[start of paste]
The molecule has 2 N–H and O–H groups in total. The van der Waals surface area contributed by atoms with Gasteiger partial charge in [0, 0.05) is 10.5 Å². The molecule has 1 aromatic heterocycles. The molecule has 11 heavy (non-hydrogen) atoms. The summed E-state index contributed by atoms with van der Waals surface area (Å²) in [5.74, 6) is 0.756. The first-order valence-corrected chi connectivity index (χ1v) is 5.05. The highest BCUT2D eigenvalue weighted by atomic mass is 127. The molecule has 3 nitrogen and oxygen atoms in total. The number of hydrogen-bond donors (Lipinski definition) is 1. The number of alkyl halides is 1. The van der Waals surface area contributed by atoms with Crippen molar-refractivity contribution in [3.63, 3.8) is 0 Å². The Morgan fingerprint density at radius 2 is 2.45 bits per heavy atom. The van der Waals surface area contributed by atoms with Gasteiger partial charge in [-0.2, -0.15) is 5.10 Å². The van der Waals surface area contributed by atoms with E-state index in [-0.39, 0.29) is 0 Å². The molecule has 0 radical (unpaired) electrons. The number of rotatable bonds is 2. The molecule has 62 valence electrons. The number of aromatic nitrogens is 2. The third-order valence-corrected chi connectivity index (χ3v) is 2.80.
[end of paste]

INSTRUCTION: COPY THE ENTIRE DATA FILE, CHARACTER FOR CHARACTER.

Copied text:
The molecule has 2 N–H and O–H groups in total. The van der Waals surface area contributed by atoms with Gasteiger partial charge in [0, 0.05) is 10.5 Å². The molecule has 1 aromatic heterocycles. The molecule has 11 heavy (non-hydrogen) atoms. The summed E-state index contributed by atoms with van der Waals surface area (Å²) in [5.74, 6) is 0.756. The first-order valence-corrected chi connectivity index (χ1v) is 5.05. The highest BCUT2D eigenvalue weighted by atomic mass is 127. The molecule has 3 nitrogen and oxygen atoms in total. The number of hydrogen-bond donors (Lipinski definition) is 1. The number of alkyl halides is 1. The van der Waals surface area contributed by atoms with Crippen molar-refractivity contribution in [3.63, 3.8) is 0 Å². The Morgan fingerprint density at radius 2 is 2.45 bits per heavy atom. The van der Waals surface area contributed by atoms with Gasteiger partial charge in [-0.2, -0.15) is 5.10 Å². The van der Waals surface area contributed by atoms with E-state index in [-0.39, 0.29) is 0 Å². The molecule has 0 radical (unpaired) electrons. The number of rotatable bonds is 2. The molecule has 62 valence electrons. The number of aromatic nitrogens is 2. The third-order valence-corrected chi connectivity index (χ3v) is 2.80.